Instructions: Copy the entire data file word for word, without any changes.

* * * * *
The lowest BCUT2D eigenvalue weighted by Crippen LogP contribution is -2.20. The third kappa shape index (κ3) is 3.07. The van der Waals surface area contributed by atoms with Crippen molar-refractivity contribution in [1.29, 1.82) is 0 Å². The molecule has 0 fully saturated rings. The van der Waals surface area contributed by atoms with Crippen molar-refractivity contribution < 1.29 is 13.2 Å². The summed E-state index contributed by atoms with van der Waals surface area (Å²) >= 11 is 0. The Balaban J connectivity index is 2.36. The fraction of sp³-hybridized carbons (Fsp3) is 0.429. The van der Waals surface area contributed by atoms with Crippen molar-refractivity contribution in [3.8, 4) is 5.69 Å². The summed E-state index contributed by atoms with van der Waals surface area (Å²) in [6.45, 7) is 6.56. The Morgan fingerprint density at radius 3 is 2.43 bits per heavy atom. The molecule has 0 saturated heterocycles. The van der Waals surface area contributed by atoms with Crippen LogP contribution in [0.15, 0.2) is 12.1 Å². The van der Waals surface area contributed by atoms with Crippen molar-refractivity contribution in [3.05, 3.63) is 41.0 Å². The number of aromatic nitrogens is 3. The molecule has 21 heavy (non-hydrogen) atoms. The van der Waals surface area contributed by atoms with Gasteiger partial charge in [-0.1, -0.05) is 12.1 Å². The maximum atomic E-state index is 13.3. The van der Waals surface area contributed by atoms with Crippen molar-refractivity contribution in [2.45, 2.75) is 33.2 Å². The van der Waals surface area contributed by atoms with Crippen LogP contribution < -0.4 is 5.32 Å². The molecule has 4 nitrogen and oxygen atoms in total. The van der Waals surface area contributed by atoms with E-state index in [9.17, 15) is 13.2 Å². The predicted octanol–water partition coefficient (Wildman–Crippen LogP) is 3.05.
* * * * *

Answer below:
The lowest BCUT2D eigenvalue weighted by Crippen LogP contribution is -2.20. The third kappa shape index (κ3) is 3.07. The van der Waals surface area contributed by atoms with Crippen molar-refractivity contribution in [1.29, 1.82) is 0 Å². The molecule has 0 fully saturated rings. The van der Waals surface area contributed by atoms with Crippen molar-refractivity contribution < 1.29 is 13.2 Å². The summed E-state index contributed by atoms with van der Waals surface area (Å²) >= 11 is 0. The Balaban J connectivity index is 2.36. The fraction of sp³-hybridized carbons (Fsp3) is 0.429. The van der Waals surface area contributed by atoms with Crippen molar-refractivity contribution in [3.8, 4) is 5.69 Å². The summed E-state index contributed by atoms with van der Waals surface area (Å²) in [6.45, 7) is 6.56. The Morgan fingerprint density at radius 3 is 2.43 bits per heavy atom. The molecule has 0 saturated heterocycles. The van der Waals surface area contributed by atoms with Crippen LogP contribution in [0.15, 0.2) is 12.1 Å². The van der Waals surface area contributed by atoms with Crippen molar-refractivity contribution in [3.05, 3.63) is 41.0 Å². The number of aromatic nitrogens is 3. The molecule has 21 heavy (non-hydrogen) atoms. The van der Waals surface area contributed by atoms with Gasteiger partial charge in [-0.1, -0.05) is 12.1 Å². The maximum atomic E-state index is 13.3. The van der Waals surface area contributed by atoms with Crippen molar-refractivity contribution in [2.45, 2.75) is 33.2 Å². The van der Waals surface area contributed by atoms with Crippen LogP contribution < -0.4 is 5.32 Å². The molecule has 4 nitrogen and oxygen atoms in total. The van der Waals surface area contributed by atoms with E-state index in [9.17, 15) is 13.2 Å². The predicted octanol–water partition coefficient (Wildman–Crippen LogP) is 3.05.